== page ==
Pho’s focused menu
If a single dish symbolizes Vietnamese cookery, it’s pho. Pho is a noodle soup that is typically made with beef, although there are chicken and seafood variations as well. About six months ago a Vietnamese restaurant opened in Milwaukee with the name Pho Hai. The restaurant opens in the morning (pho is typically a breakfast dish in Vietnam) and, as the name implies, the specialty is pho, with 25 varieties served: 20 of beef, the remainder of chicken, shrimp and mixed seafood.
Pho Hai, located in the former S&P Thai, is a small place with about 10 tables. The sparse decor features a few photographs of the Vietnamese countryside and three flat-panel televisions.
standard servings are very large; though the menu does not mention it,
a smaller size is available. The beef varieties ($6.99-$7.99) all begin
with rice noodles and a slightly sweet beef stock. You’ll find
differences in the cuts of beef, which are thinly sliced and come in
many combinations. There is flank steak, well-done brisket and even
tripe for the more daring.
Tai nam gau is a conservative combination of rare steak, flank and fatty brisket. When the steaming bowl arrives, it is time for a bit of creativity. The utensils are at the table: ceramic spoons and chopsticks. Fresh bean sprouts, basil, jalapeno pepper slices and limes arrive on a plate with the pho and should be added to the dish, as the flavors will be very fresh. You can also select from condiments such as soy sauce, hoisin sauce and sriracha, the Vietnamese hot pepper sauce.
The menu offers options besides pho, including appetizers, entrees served over rice and additional noodle dishes minus the broth. Cha gio cuon ($6.50) is a perfect starter, a serving of four Vietnamese egg rolls filled with minced spiced beef and cellophane noodles. Dip them in nuoc cham, a condiment of sweetened fish sauce with carrot threads that arrives with most of the entrees. Goi tom du du ($9) is a green papaya salad with shrimp that comes in a serving size that is more than enough for an entree. The papaya is not ripe yet and therefore not overly sweet. The shrimp are barely cooked and delightfully soft in texture. Other ingredients include peanut, roasted shallot, carrot, basil and a tiny amount of hot red pepper. This is very similar to the Thai/ Lao som tum, but the flavors are purely Vietnamese.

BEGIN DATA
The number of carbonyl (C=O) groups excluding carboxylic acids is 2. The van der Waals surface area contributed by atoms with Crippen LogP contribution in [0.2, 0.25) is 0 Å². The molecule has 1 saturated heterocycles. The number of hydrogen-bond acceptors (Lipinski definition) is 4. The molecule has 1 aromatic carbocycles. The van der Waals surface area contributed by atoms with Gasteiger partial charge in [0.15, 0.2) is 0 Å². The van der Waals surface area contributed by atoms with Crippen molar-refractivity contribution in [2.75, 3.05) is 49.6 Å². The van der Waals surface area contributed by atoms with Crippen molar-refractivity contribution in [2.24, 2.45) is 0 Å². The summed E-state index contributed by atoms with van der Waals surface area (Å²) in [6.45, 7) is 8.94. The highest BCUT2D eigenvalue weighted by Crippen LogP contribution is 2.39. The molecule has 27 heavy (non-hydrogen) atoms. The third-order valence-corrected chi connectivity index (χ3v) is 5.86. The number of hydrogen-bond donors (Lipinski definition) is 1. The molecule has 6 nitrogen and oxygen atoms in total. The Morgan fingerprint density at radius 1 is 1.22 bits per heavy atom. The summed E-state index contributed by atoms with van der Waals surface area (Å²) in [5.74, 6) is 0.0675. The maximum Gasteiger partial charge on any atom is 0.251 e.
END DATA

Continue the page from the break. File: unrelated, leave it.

Bun tom nuong ($7.75) is another shrimp dish. The shrimp are chargrilled to perfection and served over rice vermicelli. The rest of the bowl is filled with raw cucumber, bean sprouts and chopped lettuce, with nuoc cham served on the side.
For those who find the previous dish a tad too
simple, there is the com suon nuong ($8.50), a crowd-pleaser that
includes charbroiled pork chops served over a bed of steamed rice. Some
of the pieces of meat are boneless and all have a delightfully sweet
marinade. There is also lettuce, carrot, cucumber and, for variety,
slices of tomato.
Pho Hai is a well-focused restaurant with reasonable prices, friendly service and flavors that ring true and authentic. No wonder the tables are often full.
Pho Hai 3881 S. 27th St. (414) 282-8041 $ Credit Cards: MC, VS Smoke-free Handicap Access: Yes
Pho Hai | Photo by Miranda Chaput